Mexico Now World's Fattest Nation; President Hopes Stevia Can Save It
This year Mexico surpassed America as the world’s fattest nation. According to the U.N. Food and Agricultural Organization (FAO), 32.8 percent of adults in Mexico are obese and 70 percent are overweight, and roughly a third of the country’s teenagers are overweight, reported The Global Dispatch. Meanwhile, approximately 1 in 6 Mexican adults—or 70,000 people—suffer from weight-related diabetes each year.
Among the reasons for Mexico’s bulging waistline are increases in junk food and fast-food chains combined with a sedentary lifestyle, states a report by the FAO.
The news has spurred Mexico’s new President Pena Nieto to recommend stevia, a natural, zero calorie sugar substitute, as a solution to repair the “collapse in Mexico’s healthcare system” by 2030, reports Suzy Chaffee, 1968 ski racing Olympian and co-founder of the Native American Olympic Team Foundation, for enewschannels.com.
South American tribes discovered the rainforest herb Stevia. The Guarani Indians of Brazil, Argentina, Paraguay and Bolivia were among the first to enjoy the unique benefits of kaa-he-he, which translates to “sweet herb,” according to stevia.net.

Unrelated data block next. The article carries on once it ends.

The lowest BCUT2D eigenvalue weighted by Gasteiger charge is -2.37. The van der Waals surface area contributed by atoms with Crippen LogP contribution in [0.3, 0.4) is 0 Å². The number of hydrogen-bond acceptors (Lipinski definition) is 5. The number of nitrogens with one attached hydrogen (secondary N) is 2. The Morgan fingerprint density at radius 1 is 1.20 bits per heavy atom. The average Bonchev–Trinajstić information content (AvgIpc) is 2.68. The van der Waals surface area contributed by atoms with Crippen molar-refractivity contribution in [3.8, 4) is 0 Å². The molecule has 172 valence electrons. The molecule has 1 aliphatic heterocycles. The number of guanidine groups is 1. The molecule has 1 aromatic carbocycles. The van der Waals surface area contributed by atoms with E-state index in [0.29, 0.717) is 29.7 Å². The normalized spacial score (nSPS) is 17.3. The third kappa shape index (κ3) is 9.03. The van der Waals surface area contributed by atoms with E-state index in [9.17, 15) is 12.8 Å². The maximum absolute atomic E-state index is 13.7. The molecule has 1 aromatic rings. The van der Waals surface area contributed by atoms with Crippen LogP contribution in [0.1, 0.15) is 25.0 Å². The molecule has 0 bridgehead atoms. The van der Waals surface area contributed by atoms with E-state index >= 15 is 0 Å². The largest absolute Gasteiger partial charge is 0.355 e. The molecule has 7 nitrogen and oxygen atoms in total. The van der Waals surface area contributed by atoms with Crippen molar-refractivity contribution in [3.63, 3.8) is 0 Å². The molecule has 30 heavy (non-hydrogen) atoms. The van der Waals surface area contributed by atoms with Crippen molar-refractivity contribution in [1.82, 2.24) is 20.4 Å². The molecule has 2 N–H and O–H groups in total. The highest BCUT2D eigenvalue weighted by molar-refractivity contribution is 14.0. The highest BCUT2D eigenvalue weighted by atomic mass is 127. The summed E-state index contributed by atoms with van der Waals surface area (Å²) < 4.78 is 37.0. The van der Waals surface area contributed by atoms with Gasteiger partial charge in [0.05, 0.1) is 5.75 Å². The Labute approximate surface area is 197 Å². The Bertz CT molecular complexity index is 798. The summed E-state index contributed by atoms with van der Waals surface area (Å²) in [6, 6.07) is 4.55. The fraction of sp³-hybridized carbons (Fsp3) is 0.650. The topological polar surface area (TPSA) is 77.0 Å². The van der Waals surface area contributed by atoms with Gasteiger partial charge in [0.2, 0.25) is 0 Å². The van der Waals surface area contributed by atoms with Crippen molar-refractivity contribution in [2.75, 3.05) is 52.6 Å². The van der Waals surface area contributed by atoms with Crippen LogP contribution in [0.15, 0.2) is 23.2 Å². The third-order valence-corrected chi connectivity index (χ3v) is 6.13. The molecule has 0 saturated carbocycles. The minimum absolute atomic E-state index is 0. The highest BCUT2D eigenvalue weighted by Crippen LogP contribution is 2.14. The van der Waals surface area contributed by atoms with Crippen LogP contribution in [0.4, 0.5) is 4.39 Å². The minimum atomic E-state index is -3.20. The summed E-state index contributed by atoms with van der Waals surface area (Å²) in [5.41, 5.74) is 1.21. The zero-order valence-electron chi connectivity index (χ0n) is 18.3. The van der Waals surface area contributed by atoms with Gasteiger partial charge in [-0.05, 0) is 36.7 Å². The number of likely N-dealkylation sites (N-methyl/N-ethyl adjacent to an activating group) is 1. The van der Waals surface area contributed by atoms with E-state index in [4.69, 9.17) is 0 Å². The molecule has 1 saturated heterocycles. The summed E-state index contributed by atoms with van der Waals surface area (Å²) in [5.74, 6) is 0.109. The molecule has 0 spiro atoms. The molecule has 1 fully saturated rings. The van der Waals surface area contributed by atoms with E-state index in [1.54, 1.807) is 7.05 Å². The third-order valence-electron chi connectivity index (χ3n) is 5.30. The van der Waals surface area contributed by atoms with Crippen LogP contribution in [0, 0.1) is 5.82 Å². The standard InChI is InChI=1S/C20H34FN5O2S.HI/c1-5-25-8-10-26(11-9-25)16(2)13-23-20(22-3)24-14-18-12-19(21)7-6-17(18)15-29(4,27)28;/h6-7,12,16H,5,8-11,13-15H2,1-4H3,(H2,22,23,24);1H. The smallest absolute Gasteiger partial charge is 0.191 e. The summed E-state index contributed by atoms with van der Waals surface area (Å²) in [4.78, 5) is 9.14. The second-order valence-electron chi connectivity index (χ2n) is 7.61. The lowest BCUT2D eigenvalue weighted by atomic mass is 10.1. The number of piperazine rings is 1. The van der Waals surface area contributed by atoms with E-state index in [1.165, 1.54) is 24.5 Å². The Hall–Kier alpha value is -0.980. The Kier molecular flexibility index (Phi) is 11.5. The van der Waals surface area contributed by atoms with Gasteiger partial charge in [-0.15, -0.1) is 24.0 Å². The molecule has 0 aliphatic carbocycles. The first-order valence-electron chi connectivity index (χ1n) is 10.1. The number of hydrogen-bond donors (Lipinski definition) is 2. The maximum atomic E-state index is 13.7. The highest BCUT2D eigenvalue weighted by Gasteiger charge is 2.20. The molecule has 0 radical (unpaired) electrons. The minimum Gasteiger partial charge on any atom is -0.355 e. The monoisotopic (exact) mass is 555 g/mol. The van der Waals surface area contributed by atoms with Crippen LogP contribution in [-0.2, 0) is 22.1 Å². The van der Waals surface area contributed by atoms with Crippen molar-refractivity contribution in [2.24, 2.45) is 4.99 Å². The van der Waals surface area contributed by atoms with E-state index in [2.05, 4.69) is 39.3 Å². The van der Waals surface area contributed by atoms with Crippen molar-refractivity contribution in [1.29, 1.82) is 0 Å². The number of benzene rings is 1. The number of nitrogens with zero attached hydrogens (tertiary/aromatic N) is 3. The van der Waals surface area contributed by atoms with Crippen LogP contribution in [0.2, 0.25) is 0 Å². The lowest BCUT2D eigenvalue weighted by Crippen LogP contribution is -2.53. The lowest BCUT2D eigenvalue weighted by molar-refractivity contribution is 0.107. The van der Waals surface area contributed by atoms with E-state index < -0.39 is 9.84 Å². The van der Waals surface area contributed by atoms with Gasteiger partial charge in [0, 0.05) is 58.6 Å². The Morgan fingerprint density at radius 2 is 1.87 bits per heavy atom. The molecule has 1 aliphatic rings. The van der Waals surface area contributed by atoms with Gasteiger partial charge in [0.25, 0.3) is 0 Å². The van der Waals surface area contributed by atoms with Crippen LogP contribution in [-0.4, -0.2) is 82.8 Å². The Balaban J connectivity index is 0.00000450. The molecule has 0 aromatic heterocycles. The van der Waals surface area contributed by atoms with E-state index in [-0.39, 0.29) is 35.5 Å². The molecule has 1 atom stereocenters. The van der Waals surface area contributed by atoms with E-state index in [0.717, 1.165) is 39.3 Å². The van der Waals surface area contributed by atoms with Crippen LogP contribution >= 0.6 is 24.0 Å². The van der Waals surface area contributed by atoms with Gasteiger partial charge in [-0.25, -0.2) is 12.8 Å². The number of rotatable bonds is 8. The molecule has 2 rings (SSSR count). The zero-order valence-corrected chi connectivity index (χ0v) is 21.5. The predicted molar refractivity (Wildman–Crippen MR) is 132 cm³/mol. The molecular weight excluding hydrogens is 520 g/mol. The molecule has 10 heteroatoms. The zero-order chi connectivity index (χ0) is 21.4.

“The rebaudiana extract from Stevia is the only known natural sweetener with zero calories, zero carbohydrates, and a zero glycemic index, which gives you zero fluctuations in blood glucose and zero contributions to any disease,” Olivia (Cherokee), a Master Gardener and Chaffee’s advisor, told Chaffee.
China and Japan have grown and used the most Stevia since the 1970s, and the country’s residents have the lowest rates of diabetes in the world. Chaffee says the countries’ health success likely inspired President Nieto to recommend stevia as a weight loss solution in Mexico.
Read Chaffee's full article here.
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